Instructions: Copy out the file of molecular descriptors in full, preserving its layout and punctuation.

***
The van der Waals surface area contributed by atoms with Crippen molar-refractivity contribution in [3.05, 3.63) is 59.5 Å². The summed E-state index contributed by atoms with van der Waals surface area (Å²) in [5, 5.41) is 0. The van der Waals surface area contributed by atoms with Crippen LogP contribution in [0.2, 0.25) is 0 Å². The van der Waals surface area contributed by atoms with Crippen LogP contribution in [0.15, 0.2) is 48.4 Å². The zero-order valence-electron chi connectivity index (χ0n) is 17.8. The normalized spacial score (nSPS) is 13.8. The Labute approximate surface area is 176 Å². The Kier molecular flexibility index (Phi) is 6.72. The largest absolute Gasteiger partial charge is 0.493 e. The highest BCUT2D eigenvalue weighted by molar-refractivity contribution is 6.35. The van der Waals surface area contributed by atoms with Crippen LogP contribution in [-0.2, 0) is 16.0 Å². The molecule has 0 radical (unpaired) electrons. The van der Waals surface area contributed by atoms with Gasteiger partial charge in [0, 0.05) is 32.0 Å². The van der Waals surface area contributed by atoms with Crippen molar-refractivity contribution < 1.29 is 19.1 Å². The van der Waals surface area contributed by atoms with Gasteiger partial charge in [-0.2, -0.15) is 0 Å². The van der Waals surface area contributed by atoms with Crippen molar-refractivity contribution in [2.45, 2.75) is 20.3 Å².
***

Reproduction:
The van der Waals surface area contributed by atoms with Crippen molar-refractivity contribution in [3.05, 3.63) is 59.5 Å². The summed E-state index contributed by atoms with van der Waals surface area (Å²) in [5, 5.41) is 0. The van der Waals surface area contributed by atoms with Crippen LogP contribution in [0.2, 0.25) is 0 Å². The van der Waals surface area contributed by atoms with Crippen LogP contribution in [0.15, 0.2) is 48.4 Å². The zero-order valence-electron chi connectivity index (χ0n) is 17.8. The normalized spacial score (nSPS) is 13.8. The Labute approximate surface area is 176 Å². The Kier molecular flexibility index (Phi) is 6.72. The largest absolute Gasteiger partial charge is 0.493 e. The highest BCUT2D eigenvalue weighted by molar-refractivity contribution is 6.35. The van der Waals surface area contributed by atoms with Crippen LogP contribution in [-0.2, 0) is 16.0 Å². The molecule has 0 radical (unpaired) electrons. The van der Waals surface area contributed by atoms with Gasteiger partial charge in [0, 0.05) is 32.0 Å². The van der Waals surface area contributed by atoms with Crippen molar-refractivity contribution < 1.29 is 19.1 Å². The van der Waals surface area contributed by atoms with Gasteiger partial charge in [-0.2, -0.15) is 0 Å². The van der Waals surface area contributed by atoms with Crippen molar-refractivity contribution in [2.45, 2.75) is 20.3 Å².